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N.Korea threatens to cut off dialogue with South
SEOUL (Reuters) - North Korea threatened to suspend dialogue with the South over comments made by a South Korean military official and said it was ready to attack its wealthy neighbor, the North's state media said at the weekend.
Over the past several days, the North has lashed out at the new conservative government in Seoul and its ally the United States by test-firing missiles, expelling South Korean officials at a joint factory park in the North and threatening to slow down a nuclear disarmament deal.
"The Korean People's Army (KPA) will counter any slightest move of the south side for 'pre-emptive attack' with more rapid and more powerful pre-emptive attack of its own mode," the North's KCNA news agency quoted one of its military officials as saying.
North Korea, one of the world's most militarized states, has made similar statements for years threatening pre-emptive attacks, but those have almost always been in response to joint South Korean-U.S. military drills.
The new chairman of the South's Joint Chiefs of Staff last week said the South would hit North Korea's nuclear weapon base to disable it if the North attacks but had no plans for a pre-emptive strike, according to the Defence Ministry.
In the dispatch released late on Saturday, the North's military official demanded an apology for those comments.
"If the south side does not retract the outbursts calling for 'pre-emptive attack' nor clarify its stand to apologize for them, the KPA will interpret this as the stand of the south side's authorities to suspend all inter-Korean dialogues and contacts."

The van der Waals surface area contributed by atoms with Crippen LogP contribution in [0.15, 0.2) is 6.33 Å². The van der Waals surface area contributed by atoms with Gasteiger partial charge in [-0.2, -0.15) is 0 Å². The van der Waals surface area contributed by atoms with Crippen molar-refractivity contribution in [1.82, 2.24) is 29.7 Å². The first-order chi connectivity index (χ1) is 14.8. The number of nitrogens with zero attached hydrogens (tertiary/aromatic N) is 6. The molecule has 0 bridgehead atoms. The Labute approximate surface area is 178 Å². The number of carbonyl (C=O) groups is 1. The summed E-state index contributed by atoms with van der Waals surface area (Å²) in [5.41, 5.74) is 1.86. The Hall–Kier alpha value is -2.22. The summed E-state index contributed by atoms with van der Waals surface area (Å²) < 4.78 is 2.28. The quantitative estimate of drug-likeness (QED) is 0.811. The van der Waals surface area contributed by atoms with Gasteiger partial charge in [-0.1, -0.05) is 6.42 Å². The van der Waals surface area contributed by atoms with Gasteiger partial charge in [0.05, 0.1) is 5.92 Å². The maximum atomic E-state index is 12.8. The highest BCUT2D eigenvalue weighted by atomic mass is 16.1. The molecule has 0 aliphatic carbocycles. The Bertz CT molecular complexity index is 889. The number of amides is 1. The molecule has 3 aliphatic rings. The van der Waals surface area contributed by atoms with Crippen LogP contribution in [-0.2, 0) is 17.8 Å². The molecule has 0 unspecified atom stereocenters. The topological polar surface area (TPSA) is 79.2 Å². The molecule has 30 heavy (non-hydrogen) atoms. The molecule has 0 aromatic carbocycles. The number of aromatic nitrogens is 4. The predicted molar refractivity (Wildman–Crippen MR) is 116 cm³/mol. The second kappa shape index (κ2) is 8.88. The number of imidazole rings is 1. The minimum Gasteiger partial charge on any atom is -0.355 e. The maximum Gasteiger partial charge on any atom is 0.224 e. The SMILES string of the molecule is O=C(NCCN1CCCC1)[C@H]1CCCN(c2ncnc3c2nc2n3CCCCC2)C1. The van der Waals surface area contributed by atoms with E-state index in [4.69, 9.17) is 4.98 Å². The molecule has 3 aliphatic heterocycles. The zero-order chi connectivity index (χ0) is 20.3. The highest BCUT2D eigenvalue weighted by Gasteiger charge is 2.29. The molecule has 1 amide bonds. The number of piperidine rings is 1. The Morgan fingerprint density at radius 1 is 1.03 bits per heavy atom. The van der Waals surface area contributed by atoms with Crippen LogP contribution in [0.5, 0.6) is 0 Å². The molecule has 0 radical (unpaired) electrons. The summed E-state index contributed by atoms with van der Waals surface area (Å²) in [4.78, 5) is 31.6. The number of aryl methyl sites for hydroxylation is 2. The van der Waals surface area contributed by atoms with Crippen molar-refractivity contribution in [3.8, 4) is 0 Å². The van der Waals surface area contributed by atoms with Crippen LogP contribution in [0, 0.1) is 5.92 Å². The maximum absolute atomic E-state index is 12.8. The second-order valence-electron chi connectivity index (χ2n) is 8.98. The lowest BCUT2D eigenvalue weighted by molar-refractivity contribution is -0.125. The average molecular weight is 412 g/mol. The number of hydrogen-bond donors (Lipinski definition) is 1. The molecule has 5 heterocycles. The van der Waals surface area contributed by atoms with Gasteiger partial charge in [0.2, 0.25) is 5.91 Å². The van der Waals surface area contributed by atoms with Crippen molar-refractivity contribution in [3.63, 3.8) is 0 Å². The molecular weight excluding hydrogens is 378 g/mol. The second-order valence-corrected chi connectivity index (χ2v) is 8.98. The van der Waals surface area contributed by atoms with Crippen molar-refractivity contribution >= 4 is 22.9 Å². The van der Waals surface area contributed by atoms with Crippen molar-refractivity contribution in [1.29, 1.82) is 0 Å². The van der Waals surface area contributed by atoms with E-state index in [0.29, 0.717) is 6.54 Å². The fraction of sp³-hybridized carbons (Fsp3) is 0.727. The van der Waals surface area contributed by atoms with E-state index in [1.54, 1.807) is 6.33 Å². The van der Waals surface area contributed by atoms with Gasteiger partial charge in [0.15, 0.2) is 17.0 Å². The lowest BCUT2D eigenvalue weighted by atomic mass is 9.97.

The South's Defence Ministry said it would decide whether to respond in the next few days to a North Korean threat also made in the dispatch to cut back on inter-Korean military talks.
The two Koreas stepped up bilateral contacts after the first summit of their leaders in 2000, which has led to a decrease in tensions on the heavily armed peninsula and the South helping to keep the decrepit economy of it pauper neighbor afloat with massive aid.
South Korean President Lee Myung-bak's government, in office for a month, has told the touchy North that if it wants to keep receiving aid it should clean up its human rights, abide by an international nuclear deal and start returning the more than 1,000 South Koreans it kidnapped or has held since the 1950-53 Korean War.
Lee's left-of-centre predecessors in the presidential Blue House for the past 10 years have sent billions of dollars in aid to the North while asking for little in return, seeing it as the price to pay for stability.
North Korea, which has a habit of test-launching missiles as a way to ratchet up political tensions, shot off ship-to-ship missiles into the Yellow Sea on Friday.
It also said if South Korean ships continued to patrol in disputed Yellow Sea waters, there could be a battle.
The commander of the some 28,000 U.S. troops in South Korea that support the South's military of about 670,000 said on Friday last week the two could easily defeat the North's antiquated army of 1.2 million.
"If North Korea should attack ... we will defeat them quickly and decisively and end the fight on our terms," General B. B. Bell said before the reported missile launch.
(Additional reporting by Lee Jin-joo; Editing by Alex Richardson)
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